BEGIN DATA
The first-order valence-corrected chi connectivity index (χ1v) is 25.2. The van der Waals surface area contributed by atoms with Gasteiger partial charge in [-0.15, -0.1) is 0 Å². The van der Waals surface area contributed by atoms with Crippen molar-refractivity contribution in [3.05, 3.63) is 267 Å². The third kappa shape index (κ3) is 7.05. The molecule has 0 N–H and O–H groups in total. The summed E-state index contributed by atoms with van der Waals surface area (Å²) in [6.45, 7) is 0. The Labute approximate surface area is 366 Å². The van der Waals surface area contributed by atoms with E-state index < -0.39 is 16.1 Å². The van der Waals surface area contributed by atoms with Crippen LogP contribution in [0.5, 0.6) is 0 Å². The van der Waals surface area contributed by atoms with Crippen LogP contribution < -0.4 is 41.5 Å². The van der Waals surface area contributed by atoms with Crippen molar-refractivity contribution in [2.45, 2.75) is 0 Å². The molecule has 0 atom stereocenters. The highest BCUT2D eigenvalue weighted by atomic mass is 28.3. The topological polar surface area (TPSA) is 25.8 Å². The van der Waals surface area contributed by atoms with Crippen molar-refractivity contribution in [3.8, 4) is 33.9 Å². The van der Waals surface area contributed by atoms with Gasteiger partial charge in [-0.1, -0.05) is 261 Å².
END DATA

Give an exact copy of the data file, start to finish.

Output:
The first-order valence-corrected chi connectivity index (χ1v) is 25.2. The van der Waals surface area contributed by atoms with Gasteiger partial charge in [-0.15, -0.1) is 0 Å². The van der Waals surface area contributed by atoms with Crippen molar-refractivity contribution in [3.05, 3.63) is 267 Å². The third kappa shape index (κ3) is 7.05. The molecule has 0 N–H and O–H groups in total. The summed E-state index contributed by atoms with van der Waals surface area (Å²) in [6.45, 7) is 0. The Labute approximate surface area is 366 Å². The van der Waals surface area contributed by atoms with E-state index < -0.39 is 16.1 Å². The van der Waals surface area contributed by atoms with Crippen LogP contribution in [0.5, 0.6) is 0 Å². The van der Waals surface area contributed by atoms with Crippen LogP contribution < -0.4 is 41.5 Å². The van der Waals surface area contributed by atoms with Crippen molar-refractivity contribution in [2.45, 2.75) is 0 Å². The molecule has 0 atom stereocenters. The highest BCUT2D eigenvalue weighted by atomic mass is 28.3. The topological polar surface area (TPSA) is 25.8 Å². The van der Waals surface area contributed by atoms with Crippen molar-refractivity contribution in [3.8, 4) is 33.9 Å². The van der Waals surface area contributed by atoms with Gasteiger partial charge in [-0.1, -0.05) is 261 Å².